It was surprising how quickly the hour and a half went and how much Kevin had been able to cram into that amount of time.  We thanked him effusively for the walk and look forward to his next one 6th November.

Monday, 28 March 2022

March Workday

 Despite the competing attractions of Mother's Day and the Half Marathon, we were still able to attract ten intrepid volunteers to our workday in Woods Covert last Sunday.

 Under Kevin's instructions, we attacked the invasive laurel trees and were able to chop down several of them.

Then we turned our attention to the clump of invasive bamboo which has been growing behind someone's garden for many years (this is what can happen when people dump their unwanted plants in our woods!)

Thank you to those who worked so hard - it was good to welcome some new members also!

Next workday is on Sunday 24 April.

Dont forget, Kevin's Woodland Walk on Sunday 10 April - more details soon!

Tuesday, 1 March 2022

February Workday


Well, the weather was kind to us at last!

There was a good turnout as we tackled the saplings and young trees encroaching on Top Meadow.

Some of us cut back the greenery spreading out over the path through the "Ancient wood", Rhydypenau Wood. This path has become extremely well used by walkers in order to avoid the flooded paths.

On 9 March, we are hoping to meet both representatives from Cardiff Council and Welsh Water to discuss the flooding issues.  We will report back!

Monday, 14 February 2022

Latest up date on the cycle "super highway" plans for the Nant Fawr area

 We have received correspondence from the Office for the Cabinet Member for Strategic Planning and Transport in Cardiff Council informing us that they are still in the process of assessing all responses to the Active Travel Network Map (ATNM)  consultation report.  Any resulting changes to the ATNM will be published this year. 

The original deadline for the ATNM to be submitted for approval was 31.12.21, however this deadline has been moved to June 2022.

We were also given assurance that the Cabinet Office and Cardiff Council would involve the Friends of Nant Fawr as key stakeholders in the design of any cycleway scheme which could impact on the Nant Fawr Corridor. 

We will keep you updated as and when we receive any further details.

Monday, 17 January 2022

Nant Fawr flooding

Anybody using the Nant Fawr site over the last few weeks will be aware there have been some extensive flooding issues in the meadows alongside Llanishen Reservoir and in the ‘dip’ just north of the old reservoir car park.  The ‘dip’ has always flooded, which is why we created an alternative route through the woods to bypass the flooding and raised the main footpath.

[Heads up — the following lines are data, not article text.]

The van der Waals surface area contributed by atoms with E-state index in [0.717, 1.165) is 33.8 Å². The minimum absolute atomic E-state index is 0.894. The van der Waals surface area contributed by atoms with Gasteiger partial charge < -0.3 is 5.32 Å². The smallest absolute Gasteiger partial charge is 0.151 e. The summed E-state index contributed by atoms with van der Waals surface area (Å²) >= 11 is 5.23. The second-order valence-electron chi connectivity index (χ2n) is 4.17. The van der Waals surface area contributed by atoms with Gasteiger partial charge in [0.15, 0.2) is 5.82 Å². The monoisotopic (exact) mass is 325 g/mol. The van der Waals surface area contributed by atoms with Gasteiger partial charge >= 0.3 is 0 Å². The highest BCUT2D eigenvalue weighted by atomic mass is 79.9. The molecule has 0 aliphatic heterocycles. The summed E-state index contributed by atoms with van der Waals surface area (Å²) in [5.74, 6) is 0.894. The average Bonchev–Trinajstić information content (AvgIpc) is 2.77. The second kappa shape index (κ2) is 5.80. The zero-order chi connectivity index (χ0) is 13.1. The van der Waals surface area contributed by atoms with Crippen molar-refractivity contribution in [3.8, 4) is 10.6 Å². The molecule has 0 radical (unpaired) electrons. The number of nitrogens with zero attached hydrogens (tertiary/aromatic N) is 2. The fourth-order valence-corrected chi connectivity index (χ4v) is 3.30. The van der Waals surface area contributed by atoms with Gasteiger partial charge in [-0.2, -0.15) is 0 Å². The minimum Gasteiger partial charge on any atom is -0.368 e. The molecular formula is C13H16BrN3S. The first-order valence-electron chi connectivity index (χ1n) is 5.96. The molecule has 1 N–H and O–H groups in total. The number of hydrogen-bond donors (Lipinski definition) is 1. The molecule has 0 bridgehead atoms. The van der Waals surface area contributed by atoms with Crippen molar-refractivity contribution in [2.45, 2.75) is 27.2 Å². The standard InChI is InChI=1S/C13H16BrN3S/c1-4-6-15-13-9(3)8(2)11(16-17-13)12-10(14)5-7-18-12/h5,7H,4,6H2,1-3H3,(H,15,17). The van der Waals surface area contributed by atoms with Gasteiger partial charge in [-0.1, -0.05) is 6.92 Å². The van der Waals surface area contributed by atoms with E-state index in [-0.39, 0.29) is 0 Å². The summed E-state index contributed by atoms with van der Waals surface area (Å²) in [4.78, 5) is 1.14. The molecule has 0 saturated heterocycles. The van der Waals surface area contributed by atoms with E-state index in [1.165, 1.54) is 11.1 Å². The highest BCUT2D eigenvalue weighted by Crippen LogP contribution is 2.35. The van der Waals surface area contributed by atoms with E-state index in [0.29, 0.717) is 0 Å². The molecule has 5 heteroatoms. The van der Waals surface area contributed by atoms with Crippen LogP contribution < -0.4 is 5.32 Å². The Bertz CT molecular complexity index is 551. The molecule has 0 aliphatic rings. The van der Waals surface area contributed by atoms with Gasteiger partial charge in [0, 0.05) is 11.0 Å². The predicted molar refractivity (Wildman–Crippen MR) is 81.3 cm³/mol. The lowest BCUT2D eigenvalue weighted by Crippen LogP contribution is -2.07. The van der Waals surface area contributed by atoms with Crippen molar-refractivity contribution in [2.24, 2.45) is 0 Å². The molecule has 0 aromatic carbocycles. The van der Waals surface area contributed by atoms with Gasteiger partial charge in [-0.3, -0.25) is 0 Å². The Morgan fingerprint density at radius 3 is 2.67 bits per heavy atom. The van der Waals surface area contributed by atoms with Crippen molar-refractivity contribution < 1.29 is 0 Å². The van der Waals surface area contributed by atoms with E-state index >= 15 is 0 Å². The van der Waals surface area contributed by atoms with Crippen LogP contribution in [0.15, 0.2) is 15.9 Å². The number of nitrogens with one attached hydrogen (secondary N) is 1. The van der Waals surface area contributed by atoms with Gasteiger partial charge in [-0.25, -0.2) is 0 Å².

During the Welsh Water main works in 2018 a new drain and soak-away was installed at the bottom of the dip to take the excess water away and keep the area drained but, surprisingly, it still continued to flood during very wet spells.  A camera was put into the pipe that drains the water from the drain into the stream in Rhydypennau Woods.  The pipe was found to be blocked so was jet-washed to try and remove the blocking material.  This was only partially successful as a couple of larger pieces jammed in the pipe couldn’t be moved, leaving the pipe partially blocked.  This allows the water to drain away, but slower than it should, which is why the dip still floods from time to time.  At the moment the only obvious way to solve this issue would be to open up the pipe and remove the blockage but this is currently prohibitively expensive, so we will have to live the problem for the foreseeable future and use the diversionary route through the woods when the path is flooded.  Once workdays can get back to normal, we will look to repair the path through the wood and improve its condition.

The meadows alongside Llanishen Reservoir have always been a wet area, hence the reason for one of them being called Boggy Meadow.  However, since the works to replace the water main that runs through the meadows in 2018 the natural drainage appears to have become impeded causing extensive flooding in the meadows during wet spells, of which we have had a lot recently.  The flooding has been so extensive that the path has become impassable on a number of occasions.  Unfortunately this leads to people trying to find drier routes across the wet meadows, which creates a lot of damage to the grasslands.   We are trying to find ways to alleviate this problem, both in the short and longer terms, having raised the issue with both the Council and Welsh Water.  Discussions are ongoing and we hope that these will lead eventually to us finding a permanent solution.  In the meantime we would only ask that you bear with us and be assured that we are trying to overcome these problems in due course.